By the middle of the twentieth century, luxury car manufacturers had designed an ever-changing sequence of vehicles that symbolized wealth and influence to their buyers. By the 1920s, Packard joined Cadillac as the preferred luxury brands (Brown 57). In the 1930s, Lincoln was added to the list, and the Lincoln Continental became popular in the 1940s (Brown 86, 138). By World War II, the luxury car was a popular way to demonstrate status in the United States.
Once the luxury car market became firmly established and luxury brands became emblems of power and prestige, stratification within the luxury automobile market began to appear. Two automobile lines emerged as the ultimate in status and refined taste - Rolls Royce and Bentley. In 1904, Henry Royce and his partner Charles Rolls became determined to build a better car than anyone else, and many consider they did so with the Silver Ghost, which was created two years later (Brown 20). Royce may have succeeded in his quest to create the “best car in the world,” though it was so expensive that few would ever enjoy its quality (Brown 20). Bentley built its first car in 1919 (Bentley). Rolls-Royce took over Bentley in the early 1930s but continued to produce Bentleys as a separate line (Brown 216). Bentleys and Rolls-Royces offered fastidious craftsmanship in a quiet, dignified motorcar that not only looked beautiful but offered high maximum speed and acceleration, excellent handling and smooth roadability (Brown 216). These upper-end cars provided the highest of status in an automobile for the discerning buyer.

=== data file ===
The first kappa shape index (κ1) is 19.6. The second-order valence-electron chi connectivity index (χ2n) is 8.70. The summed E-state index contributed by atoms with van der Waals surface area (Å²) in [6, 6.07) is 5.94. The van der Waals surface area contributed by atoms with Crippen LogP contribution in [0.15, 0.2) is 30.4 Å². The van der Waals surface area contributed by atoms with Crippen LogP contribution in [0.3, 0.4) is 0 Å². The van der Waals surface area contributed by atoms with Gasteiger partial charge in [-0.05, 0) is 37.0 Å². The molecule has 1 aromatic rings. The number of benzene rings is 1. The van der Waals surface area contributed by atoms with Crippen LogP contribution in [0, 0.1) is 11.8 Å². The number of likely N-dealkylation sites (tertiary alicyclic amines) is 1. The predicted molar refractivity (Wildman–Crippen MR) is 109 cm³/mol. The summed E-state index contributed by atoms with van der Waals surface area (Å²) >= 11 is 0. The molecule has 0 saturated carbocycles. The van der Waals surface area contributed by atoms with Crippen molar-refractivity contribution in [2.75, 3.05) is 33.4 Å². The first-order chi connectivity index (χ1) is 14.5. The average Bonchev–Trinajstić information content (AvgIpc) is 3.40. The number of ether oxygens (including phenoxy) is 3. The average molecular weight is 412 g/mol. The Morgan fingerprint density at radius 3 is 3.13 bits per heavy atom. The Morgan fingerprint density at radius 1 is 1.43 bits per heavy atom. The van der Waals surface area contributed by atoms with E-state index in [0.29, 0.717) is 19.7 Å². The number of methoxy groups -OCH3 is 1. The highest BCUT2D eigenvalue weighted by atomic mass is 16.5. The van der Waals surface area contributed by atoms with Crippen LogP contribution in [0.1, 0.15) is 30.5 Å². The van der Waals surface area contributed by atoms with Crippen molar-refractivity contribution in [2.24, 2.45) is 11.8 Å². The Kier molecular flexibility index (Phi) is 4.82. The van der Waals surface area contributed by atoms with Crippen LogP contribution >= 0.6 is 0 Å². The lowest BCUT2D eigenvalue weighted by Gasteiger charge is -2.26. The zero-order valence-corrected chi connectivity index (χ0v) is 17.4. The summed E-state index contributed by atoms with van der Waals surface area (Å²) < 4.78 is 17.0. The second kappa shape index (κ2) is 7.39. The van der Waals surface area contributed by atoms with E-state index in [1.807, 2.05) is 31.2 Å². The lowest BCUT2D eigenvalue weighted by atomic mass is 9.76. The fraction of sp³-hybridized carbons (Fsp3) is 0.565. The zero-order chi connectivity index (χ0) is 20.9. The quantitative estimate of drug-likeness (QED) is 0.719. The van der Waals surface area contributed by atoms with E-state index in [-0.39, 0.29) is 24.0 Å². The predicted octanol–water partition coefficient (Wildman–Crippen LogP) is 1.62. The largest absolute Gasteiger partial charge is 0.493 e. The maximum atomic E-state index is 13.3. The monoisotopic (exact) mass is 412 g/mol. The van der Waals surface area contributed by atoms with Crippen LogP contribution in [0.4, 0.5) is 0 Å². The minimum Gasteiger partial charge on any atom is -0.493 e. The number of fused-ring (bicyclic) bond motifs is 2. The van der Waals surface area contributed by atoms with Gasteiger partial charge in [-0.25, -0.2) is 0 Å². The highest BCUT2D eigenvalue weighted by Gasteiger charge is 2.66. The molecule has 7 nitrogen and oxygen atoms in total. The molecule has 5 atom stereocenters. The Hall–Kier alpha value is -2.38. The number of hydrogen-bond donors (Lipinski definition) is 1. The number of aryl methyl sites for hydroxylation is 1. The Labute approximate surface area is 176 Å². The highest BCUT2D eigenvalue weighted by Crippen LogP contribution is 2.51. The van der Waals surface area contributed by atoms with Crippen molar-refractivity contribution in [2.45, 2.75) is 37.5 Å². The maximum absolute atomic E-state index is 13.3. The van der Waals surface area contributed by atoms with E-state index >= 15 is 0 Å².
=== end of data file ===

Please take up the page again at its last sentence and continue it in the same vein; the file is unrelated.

When automotive consumers desiring a display of their status began to have more choices, advertising became even more important in enticing consumers to buy a particular brand. Advertisements “appealed to consumer’s desire to drive cars that played to their self image” (Sugrue). With the greater selection of cars to choose from, consumers could select the car that most corresponded to their own individuality and the manner in which they wanted to display their status. The variety and marketing of luxury cars only increased the power of the automobile as a status symbol in American culture.